Bright Black Hole
The black holes that form from collapsed stars are stories in contradiction. They’re small but heavy. They have a surface, but it’s not something you could touch. And they can be both completely dark and overpoweringly bright.
Astronomers have been studying an example of that last contradiction in M31, the Andromeda galaxy. They discovered an object that produced more X-ray energy than the rest of the galaxy combined. Yet that energy came from a tiny region of space — a region encircling a black hole.
The object is known as an Ultraluminous X-ray source. It was discovered in 2009 by an X-ray telescope in space. Since then, astronomers have watched with several space telescopes as the object slowly faded a bit.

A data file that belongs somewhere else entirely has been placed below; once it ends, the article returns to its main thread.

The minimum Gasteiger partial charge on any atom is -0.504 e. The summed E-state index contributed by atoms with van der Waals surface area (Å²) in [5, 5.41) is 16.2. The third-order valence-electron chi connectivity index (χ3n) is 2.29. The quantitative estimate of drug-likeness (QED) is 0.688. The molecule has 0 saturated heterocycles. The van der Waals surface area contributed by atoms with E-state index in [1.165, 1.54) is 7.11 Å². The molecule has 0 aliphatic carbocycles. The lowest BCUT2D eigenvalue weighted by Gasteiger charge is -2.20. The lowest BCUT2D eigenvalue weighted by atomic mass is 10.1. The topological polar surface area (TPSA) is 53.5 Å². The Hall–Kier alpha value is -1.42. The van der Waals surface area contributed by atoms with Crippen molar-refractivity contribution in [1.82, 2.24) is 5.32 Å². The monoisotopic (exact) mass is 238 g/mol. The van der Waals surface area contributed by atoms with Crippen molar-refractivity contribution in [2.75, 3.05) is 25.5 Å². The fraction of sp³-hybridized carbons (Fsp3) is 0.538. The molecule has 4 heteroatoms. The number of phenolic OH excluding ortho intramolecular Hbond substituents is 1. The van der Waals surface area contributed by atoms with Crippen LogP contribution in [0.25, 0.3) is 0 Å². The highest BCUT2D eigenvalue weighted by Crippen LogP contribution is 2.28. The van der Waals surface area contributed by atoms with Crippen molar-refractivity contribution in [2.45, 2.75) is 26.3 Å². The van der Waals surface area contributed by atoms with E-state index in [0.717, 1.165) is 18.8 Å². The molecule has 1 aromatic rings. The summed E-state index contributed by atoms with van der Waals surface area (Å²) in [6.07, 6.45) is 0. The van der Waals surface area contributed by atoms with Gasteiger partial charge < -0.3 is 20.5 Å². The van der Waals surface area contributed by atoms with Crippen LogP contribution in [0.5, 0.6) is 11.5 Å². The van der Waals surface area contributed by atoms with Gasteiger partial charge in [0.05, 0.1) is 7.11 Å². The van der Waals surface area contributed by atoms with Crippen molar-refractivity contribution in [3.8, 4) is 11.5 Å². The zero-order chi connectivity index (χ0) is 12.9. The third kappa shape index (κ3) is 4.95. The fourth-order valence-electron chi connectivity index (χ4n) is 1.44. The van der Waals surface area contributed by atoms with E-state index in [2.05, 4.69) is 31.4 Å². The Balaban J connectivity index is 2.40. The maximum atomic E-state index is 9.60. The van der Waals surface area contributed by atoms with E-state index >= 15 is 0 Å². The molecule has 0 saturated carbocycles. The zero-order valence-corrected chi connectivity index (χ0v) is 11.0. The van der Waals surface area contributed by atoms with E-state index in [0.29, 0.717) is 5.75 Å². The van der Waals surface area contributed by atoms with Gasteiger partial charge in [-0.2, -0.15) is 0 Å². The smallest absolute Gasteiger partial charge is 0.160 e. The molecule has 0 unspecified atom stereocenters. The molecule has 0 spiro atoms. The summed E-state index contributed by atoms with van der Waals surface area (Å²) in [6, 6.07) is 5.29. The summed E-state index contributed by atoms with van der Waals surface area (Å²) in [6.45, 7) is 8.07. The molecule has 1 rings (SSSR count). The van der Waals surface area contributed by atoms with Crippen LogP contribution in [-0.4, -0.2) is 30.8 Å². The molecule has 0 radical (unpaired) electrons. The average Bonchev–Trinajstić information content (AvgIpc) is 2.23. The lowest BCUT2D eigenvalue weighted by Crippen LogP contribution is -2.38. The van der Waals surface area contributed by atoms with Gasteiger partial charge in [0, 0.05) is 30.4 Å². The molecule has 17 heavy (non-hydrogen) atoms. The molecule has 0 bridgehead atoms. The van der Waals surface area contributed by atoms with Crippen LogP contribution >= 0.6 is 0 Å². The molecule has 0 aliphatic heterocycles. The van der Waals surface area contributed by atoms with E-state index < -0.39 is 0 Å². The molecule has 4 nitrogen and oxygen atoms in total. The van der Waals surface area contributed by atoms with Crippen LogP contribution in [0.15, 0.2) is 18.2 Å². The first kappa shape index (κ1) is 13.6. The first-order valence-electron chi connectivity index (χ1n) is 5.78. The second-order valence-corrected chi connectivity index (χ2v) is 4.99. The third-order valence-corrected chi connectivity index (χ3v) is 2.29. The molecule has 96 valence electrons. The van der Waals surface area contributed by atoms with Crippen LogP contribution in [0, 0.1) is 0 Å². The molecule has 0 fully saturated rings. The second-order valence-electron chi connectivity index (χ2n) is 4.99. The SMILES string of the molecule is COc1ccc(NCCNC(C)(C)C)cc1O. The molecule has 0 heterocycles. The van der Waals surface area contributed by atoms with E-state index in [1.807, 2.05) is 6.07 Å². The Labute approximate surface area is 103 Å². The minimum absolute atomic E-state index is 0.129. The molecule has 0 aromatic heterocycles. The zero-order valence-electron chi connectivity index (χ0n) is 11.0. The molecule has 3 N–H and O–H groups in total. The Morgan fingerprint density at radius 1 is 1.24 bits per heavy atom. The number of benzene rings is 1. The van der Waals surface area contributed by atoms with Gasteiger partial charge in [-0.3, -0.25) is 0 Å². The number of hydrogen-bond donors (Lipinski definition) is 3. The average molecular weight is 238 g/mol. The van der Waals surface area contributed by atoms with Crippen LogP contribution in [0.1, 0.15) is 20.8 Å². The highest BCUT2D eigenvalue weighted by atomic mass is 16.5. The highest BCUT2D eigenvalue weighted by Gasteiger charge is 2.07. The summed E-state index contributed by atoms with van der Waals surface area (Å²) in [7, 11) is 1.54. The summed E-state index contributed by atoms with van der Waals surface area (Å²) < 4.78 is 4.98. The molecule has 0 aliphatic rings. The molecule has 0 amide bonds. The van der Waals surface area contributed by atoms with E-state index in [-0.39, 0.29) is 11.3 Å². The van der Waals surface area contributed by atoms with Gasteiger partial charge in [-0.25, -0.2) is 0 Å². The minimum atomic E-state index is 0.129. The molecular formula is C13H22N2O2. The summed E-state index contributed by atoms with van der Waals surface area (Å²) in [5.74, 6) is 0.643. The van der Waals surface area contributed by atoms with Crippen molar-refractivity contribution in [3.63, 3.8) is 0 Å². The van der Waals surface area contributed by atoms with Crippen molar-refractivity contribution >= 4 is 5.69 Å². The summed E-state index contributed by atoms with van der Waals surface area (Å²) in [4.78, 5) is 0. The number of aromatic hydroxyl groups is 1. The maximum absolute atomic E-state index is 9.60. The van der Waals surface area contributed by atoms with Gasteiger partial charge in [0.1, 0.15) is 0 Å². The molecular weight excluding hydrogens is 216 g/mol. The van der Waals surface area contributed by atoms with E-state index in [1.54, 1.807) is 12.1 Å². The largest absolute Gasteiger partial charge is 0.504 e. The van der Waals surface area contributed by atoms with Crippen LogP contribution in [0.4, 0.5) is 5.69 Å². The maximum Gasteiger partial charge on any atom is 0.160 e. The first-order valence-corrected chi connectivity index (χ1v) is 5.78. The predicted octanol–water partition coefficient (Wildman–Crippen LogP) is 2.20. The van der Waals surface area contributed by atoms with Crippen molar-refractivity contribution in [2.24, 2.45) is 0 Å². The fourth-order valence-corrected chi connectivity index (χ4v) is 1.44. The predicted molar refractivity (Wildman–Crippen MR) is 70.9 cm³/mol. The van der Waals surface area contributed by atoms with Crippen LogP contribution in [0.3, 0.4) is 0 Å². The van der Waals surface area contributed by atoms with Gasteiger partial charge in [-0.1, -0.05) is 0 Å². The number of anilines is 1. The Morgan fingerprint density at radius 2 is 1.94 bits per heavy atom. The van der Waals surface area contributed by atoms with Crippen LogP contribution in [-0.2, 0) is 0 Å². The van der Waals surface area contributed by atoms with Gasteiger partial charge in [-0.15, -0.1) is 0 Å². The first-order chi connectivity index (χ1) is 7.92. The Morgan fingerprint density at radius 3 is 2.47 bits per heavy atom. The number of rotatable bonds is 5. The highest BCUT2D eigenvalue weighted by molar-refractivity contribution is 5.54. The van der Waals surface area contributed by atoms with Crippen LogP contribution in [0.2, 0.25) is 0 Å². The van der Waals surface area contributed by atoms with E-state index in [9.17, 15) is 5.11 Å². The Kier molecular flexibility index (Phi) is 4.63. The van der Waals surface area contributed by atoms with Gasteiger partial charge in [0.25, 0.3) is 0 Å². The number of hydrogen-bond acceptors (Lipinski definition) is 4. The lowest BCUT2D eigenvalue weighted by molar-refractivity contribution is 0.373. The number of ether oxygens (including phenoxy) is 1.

The X-rays came from a disk of superhot gas around a black hole that’s about 13 times as massive as the Sun. The black hole is “stealing” gas from a fairly average companion star. So much gas was spiraling in that the black hole couldn’t swallow it all, so the gas piled up. This logjam caused the gas to get hotter and hotter, so it emitted huge amounts of X-rays.
Eventually, something broke the logjam. Perhaps the X-rays blew some of the infalling gas away from the black hole, or perhaps something else happened. Whatever the case, the X-rays faded a bit. But such outbursts tend to repeat, so the object in M31 may one day flare up again as the black hole gorges itself on gas from its companion.
More about M31 tomorrow.
Script by Damond Benningfield, Copyright 2012
For more skywatching tips, astronomy news, and much more, read StarDate magazine.